A sampling operation at a geothermal well (Iceland, 2008). © BRGM - Niels Giroud

“I was attracted by the sheer diversity of geosciences topics”

Simon Lopez, 32, BRGM geothermal modelling engineer.

Portrait Simon Lopez

“Since my doctorate in 2003 and my post-doc research with IFREMER and the IFP, I’ve specialised in reservoir modelling applied to petroleum prospecting and production. I was attracted by the field of energy and the geosciences, and in September 2007 I joined the BRGM, where I’m involved in the great geothermal energy adventure!

Like petroleum, geothermal energy isn’t a discipline in itself but it draws on the whole body of knowledge in the geosciences and engineering: geology, hydrodynamics, thermal engineering, geomechanics, geochemistry and more. Our teams are closely-knit so we’re quick to address different issues that are never far removed from practical applications.

I’ve worked at the Bouillante geothermal plant, where a BRGM subsidiary produces 5% of Guadeloupe’s electrical power. We have to finds answers to very pragmatic questions that are useful not only to researchers but also to local authorities and industries. We also make assessments of geothermal potential in different regions in the world.

We’re addressing the increasing demand for clean energy, but we also find solutions to optimise its use. In the Paris basin, for example, we took over earlier studies to assess the potential of deeper Triassic aquifers, so that the geothermal systems could be used on a permanent basis. I’m also involved in a project for seasonal “geostorage” of heat in the Paris region. This would help to reduce the amount of heat needed from CO2-emitting power plants during peak demand periods in winter.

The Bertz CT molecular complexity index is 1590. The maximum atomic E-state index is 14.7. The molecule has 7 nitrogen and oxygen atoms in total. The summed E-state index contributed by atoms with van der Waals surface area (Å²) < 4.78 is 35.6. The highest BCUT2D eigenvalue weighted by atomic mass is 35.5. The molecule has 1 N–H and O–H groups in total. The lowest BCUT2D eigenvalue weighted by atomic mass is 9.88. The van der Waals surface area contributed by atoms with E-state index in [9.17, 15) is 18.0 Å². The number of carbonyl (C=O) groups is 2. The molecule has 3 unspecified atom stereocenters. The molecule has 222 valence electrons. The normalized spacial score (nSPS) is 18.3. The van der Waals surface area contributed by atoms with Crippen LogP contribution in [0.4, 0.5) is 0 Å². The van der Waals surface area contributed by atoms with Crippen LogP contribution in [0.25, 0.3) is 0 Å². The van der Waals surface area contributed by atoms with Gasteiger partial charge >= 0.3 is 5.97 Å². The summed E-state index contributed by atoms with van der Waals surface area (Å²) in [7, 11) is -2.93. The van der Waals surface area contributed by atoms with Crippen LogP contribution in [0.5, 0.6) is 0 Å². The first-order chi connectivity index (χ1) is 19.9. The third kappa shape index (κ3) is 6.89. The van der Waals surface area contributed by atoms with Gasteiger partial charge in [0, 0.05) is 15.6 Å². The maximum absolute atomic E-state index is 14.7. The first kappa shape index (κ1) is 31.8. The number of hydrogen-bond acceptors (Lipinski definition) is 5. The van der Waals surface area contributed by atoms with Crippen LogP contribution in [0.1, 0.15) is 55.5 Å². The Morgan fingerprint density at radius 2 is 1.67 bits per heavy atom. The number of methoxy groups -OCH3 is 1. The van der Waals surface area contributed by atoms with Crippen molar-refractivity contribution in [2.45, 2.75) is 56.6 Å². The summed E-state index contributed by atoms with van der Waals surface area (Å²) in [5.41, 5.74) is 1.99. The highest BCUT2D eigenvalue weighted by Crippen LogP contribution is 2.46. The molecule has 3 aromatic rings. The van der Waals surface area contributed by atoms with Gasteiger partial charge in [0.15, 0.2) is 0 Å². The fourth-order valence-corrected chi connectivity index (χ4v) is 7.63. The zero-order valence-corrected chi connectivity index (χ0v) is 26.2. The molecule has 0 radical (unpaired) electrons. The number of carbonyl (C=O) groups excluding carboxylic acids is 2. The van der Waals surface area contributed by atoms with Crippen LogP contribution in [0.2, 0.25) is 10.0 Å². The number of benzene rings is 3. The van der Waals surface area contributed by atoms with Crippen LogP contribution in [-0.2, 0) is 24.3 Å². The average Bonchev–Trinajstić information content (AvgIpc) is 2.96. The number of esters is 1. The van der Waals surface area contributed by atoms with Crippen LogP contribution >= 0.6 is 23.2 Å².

Generally speaking, our activities on geothermal applications are very varied and also multidisciplinary. Geothermal applications use heat from the past to help build a promising future. There’s still a lot to learn and we need to be inventive to use its potential fully and make it a fully-fledged energy supply option for the future.”


Simon graduated from the Paris Ecole des Mines engineering school, where he studied Earth Sciences as a special subject. As an engineer with a PhD in science, he specialises in modelling petroleum reservoirs. He recently joined the BRGM where he is involved in developing geothermal energy for the future.

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